Making Unique Observations in a Very Cluttered World

Wednesday, 28 March 2012

Millions of dollars worth of loonies and toonies spilled onto Highway -

Millions of dollars worth of loonies and toonies spilled onto Highway - 

Provincial police and Brinks employees are on the scene of a serious multiple-vehicle accident north of Kirkland Lake guarding millions of dollars worth of loonies and toonies spilled onto Highway 11.

OPP Inspector Mark Andrews told the Toronto Star Wednesday the load of coins is unofficially reported to be worth at least $3 million and added there were unconfirmed reports of some passersby helping themselves.

“There is lots of security there now,” he said.

Andrews said two occupants of the large Brinks truck are in serious condition in hospital after it went out of control and struck a rock face shortly before 4 a.m. The Brinks truck was then struck by a van and a tractor trailer, which spilled its cargo of candies on the roadway as well.

“We weren’t able to get the second person out the Brinks vehicle until well after 8 a.m. It took quite a bit of time to cut them out,” he said.

Andrews, the OPP’s traffic and marine manager for northeastern region, said the two vehicles tried to avoid the wrecked Brinks truck but ended up smashing into it just south of Ramore, between Kirkland Lake and South Porcupine.

“Armoured vehicles have been involved in collisions before but they are usually not compromised so that may give you an indication of the severity of the impact,” said Andrews, a 28-year veteran of the OPP.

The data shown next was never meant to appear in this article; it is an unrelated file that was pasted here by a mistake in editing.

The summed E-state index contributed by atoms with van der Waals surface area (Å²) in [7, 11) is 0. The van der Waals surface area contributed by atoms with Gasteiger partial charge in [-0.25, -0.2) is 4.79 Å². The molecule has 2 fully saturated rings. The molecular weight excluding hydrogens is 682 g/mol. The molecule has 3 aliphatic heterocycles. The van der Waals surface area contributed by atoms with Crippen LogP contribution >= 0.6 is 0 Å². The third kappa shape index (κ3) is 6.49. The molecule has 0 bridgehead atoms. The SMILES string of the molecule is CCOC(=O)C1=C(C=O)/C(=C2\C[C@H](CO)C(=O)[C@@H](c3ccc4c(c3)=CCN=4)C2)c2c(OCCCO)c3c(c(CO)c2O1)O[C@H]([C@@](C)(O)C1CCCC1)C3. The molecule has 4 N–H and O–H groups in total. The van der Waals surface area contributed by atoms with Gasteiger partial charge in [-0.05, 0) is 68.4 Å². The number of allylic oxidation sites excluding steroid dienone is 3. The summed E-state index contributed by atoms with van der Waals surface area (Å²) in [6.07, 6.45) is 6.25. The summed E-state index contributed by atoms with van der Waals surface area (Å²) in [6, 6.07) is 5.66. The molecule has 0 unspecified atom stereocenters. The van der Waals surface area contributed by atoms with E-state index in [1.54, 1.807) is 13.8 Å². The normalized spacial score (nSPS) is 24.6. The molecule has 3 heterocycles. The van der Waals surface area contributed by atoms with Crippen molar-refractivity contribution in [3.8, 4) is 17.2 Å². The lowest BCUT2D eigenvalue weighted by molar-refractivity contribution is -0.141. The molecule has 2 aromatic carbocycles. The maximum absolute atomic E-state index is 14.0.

“We have never had a high value load like this spilled … we have never had a Brinks truck of any nature ever split open on us before.”

Andrews noted that because the highway is only two lanes and the accident in a remote area there was no opportunity for a detour, adding that northbound traffic was being rerouted to Highway 17. In addition, police also called the provincial environment ministry because the truck’s saddle tanks ruptured spilling diesel fuel.

Andrews told the Star “we told anecdotally that there may have been some people when things initially started to unfold” help themselves to the coins “but I am hoping that it was more speculation than it was fact.”

“I am really hopeful that proves to be a falsehood that people weren’t jamming stuff into their pockets while there were people screaming for help,” he said.

Brinks could not be reached for comment.


No comments:

Post a Comment